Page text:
Samsung doesn’t have anything that’s similar, though. Sad. There are a bunch of third-party apps that you can download as an alternative if you’d like.
A reliable maps app is important in my opinion. I really enjoy the convenience of not having to take my phone out when I am navigating. Say, when you are cycling and are going somewhere that is unfamiliar. Having a map just saves the pain of taking out your phone that’s probably tucked away in your panniers or in a sweaty pocket.
While the Galaxy Watch3 makes no claims that this is a smartwatch for sporty people, and compared to Garmin or Polar smartwatches, they aren’t on that level, the software on the Galaxy Watch3 is still very impressive.
I have always felt that Samsung’s implementation of their workout and health software has been one of the best. Only Apple and Fitbit can come close.
Wear OS is far less comprehensive although their latest update added a few useful features such as sleep tracking.
Wear OS, by the way, still doesn’t have any swimming tracking which Apple, Fitbit and Samsung have all implemented in their latest watches.
The Samsung Health app on the Galaxy Watch3 can record workouts, sleep, heart rate, caloric intake, water consumption, monitor period cycles and has a Together function to compete with others.
I really liked the calorie counter app, although it’s much better on the smartphone than on the watch given that the smartphone app can search through local products and immediately input the caloric intake as well as nutritional info.
The Galaxy Watch3 can also track a bunch of exercises from gym exercises to the standard run, bike and swim. One gripe I have is that it doesn’t have kayaking or paddle boarding.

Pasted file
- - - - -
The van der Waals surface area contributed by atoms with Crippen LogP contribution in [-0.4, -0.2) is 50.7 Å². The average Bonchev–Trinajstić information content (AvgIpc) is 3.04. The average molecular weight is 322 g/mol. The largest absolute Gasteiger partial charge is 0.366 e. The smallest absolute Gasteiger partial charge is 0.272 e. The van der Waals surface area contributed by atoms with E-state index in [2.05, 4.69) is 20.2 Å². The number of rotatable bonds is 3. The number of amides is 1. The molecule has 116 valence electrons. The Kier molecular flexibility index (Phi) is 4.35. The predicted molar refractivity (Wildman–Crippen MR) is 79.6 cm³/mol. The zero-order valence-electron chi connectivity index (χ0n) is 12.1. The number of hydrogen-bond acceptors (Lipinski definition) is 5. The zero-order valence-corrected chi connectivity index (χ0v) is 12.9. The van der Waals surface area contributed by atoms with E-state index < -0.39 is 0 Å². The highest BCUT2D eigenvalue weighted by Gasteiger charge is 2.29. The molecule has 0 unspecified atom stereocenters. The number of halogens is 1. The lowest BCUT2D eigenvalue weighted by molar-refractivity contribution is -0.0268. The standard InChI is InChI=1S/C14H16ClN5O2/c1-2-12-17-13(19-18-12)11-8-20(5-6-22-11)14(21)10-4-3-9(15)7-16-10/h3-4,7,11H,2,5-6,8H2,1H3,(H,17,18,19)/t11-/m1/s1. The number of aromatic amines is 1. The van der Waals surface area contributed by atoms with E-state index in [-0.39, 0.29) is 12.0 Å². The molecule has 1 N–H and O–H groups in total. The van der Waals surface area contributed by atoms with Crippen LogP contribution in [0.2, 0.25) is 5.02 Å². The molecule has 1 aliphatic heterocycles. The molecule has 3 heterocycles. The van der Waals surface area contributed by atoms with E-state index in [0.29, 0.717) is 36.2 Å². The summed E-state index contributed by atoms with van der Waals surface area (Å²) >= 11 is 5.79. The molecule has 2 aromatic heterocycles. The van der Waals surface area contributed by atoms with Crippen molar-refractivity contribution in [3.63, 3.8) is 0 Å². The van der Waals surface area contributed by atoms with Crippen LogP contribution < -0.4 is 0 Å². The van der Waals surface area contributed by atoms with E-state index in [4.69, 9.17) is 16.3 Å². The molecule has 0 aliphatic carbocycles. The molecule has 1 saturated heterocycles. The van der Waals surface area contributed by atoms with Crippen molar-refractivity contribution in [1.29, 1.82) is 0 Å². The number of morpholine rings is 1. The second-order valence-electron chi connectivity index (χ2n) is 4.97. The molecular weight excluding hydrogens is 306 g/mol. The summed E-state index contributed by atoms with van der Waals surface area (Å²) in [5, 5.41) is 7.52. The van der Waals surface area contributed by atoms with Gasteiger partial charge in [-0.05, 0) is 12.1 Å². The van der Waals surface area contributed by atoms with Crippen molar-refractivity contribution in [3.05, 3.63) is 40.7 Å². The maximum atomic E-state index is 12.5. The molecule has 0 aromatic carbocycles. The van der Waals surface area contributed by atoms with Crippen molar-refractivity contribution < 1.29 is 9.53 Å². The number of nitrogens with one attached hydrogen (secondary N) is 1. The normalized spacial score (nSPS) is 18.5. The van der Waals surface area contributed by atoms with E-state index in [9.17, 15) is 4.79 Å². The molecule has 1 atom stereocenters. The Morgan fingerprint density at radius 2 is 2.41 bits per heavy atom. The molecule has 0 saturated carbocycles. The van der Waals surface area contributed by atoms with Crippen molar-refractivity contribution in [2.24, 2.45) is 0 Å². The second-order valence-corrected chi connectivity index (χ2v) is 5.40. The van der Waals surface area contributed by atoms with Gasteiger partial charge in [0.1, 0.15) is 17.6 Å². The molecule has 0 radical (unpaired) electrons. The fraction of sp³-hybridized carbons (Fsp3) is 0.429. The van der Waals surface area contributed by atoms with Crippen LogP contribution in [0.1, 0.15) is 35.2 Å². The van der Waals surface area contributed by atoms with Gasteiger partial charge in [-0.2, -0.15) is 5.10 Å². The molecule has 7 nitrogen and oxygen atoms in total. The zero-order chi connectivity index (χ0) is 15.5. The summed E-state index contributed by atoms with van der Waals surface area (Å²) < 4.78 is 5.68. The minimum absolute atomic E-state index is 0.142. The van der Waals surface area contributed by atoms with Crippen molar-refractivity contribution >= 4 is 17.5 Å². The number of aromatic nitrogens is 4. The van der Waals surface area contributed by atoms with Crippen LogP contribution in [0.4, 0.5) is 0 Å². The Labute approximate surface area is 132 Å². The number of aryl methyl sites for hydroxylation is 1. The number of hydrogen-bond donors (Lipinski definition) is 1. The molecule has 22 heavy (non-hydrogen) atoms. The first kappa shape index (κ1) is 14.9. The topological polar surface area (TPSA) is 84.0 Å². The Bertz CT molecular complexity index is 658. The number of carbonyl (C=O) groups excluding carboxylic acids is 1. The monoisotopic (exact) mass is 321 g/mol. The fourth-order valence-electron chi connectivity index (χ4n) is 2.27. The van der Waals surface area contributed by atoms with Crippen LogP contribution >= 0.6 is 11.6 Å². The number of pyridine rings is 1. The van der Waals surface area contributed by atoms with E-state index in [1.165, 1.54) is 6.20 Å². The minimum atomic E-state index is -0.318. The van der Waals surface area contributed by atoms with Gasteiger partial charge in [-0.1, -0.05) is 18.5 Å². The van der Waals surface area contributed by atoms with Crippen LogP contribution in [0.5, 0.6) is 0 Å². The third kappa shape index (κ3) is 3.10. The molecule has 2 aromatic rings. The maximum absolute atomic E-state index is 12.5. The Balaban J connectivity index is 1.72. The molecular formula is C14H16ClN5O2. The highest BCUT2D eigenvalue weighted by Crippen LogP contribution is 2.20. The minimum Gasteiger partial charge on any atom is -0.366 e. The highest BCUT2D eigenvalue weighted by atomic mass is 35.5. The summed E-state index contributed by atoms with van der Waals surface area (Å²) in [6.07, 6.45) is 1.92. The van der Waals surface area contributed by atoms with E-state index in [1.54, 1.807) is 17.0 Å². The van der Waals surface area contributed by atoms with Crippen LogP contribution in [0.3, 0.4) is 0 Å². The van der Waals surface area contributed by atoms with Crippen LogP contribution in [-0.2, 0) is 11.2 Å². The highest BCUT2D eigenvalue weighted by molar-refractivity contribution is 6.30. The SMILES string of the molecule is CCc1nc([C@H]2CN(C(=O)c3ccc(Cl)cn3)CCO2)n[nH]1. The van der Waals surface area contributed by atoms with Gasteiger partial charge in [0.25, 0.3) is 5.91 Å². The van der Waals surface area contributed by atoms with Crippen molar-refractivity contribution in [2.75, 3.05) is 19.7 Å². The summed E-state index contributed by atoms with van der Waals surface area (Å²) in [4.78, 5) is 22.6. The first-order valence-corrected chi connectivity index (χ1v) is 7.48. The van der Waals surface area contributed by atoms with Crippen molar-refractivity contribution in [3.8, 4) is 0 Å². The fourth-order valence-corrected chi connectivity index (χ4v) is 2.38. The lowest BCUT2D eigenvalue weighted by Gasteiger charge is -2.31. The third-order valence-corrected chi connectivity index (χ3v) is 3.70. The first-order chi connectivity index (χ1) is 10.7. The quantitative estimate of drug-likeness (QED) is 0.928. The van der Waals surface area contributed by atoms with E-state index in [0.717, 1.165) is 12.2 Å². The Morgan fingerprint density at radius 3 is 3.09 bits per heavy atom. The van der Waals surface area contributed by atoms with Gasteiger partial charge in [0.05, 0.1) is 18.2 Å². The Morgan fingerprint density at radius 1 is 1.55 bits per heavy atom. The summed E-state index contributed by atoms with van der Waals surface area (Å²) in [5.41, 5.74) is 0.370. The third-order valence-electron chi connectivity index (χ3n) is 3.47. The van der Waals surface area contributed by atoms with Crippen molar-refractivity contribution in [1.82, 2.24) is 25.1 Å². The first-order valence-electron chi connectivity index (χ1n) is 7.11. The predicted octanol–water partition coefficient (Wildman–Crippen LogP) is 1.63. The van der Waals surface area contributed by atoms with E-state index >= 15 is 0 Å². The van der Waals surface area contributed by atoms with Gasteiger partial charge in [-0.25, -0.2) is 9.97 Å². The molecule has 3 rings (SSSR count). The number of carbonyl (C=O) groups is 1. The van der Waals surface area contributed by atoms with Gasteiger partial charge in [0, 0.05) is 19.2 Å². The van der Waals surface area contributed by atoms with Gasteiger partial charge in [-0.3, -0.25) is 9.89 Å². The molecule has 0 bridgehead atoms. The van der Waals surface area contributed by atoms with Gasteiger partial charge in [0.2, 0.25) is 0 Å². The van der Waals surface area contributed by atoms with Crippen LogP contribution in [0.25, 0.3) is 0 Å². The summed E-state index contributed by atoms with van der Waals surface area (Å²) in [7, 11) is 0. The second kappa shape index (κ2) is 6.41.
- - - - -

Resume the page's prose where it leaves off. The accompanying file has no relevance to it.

I find myself, awkwardly, wearing two watches at times in order to get watersports data (and also a map for navigation).
Otherwise, I am quite a fan of the user interface. The design is easy to read and information is forthcoming. There are also lap timers and because the watch has a speaker, you can hear your stats as you exercise.
As stated in the beginning paragraphs, the Galaxy Watch3 has many features that have been disabled (SpO2, blood pressure monitoring and ECG). I personally don’t think those features are too important, but some folks might feel a bit ripped off.
I love the Samsung Galaxy Watch3. However, I am not sure if I love it enough for me to recommend it over the Galaxy Watch Active2.
I know that it’s a marked improvement over the original Galaxy Watch. Most noticeably, it has a better screen and a better heart rate sensor. It’s also less chunky and lumbering a watch.
But the Galaxy Watch Active2 really feels like it’ll go head-to-head with the Galaxy Watch3 and still put up a good fight. For one, it has a much nicer, bezel-less watch case. I prefer that.
I love how the watch integrates so well with my Samsung phone but I hate how crappy the speech-to-text function is and how limited Bixby is. I love Samsung Health but I dislike the slim app selection. I am so conflicted.
I’d say the Galaxy Watch3 is a good watch, but don’t pay full price for it. Buy it on sale or consider other alternatives. It’s a good watch, but it is not worth a cent more than the Fossil Gen 5.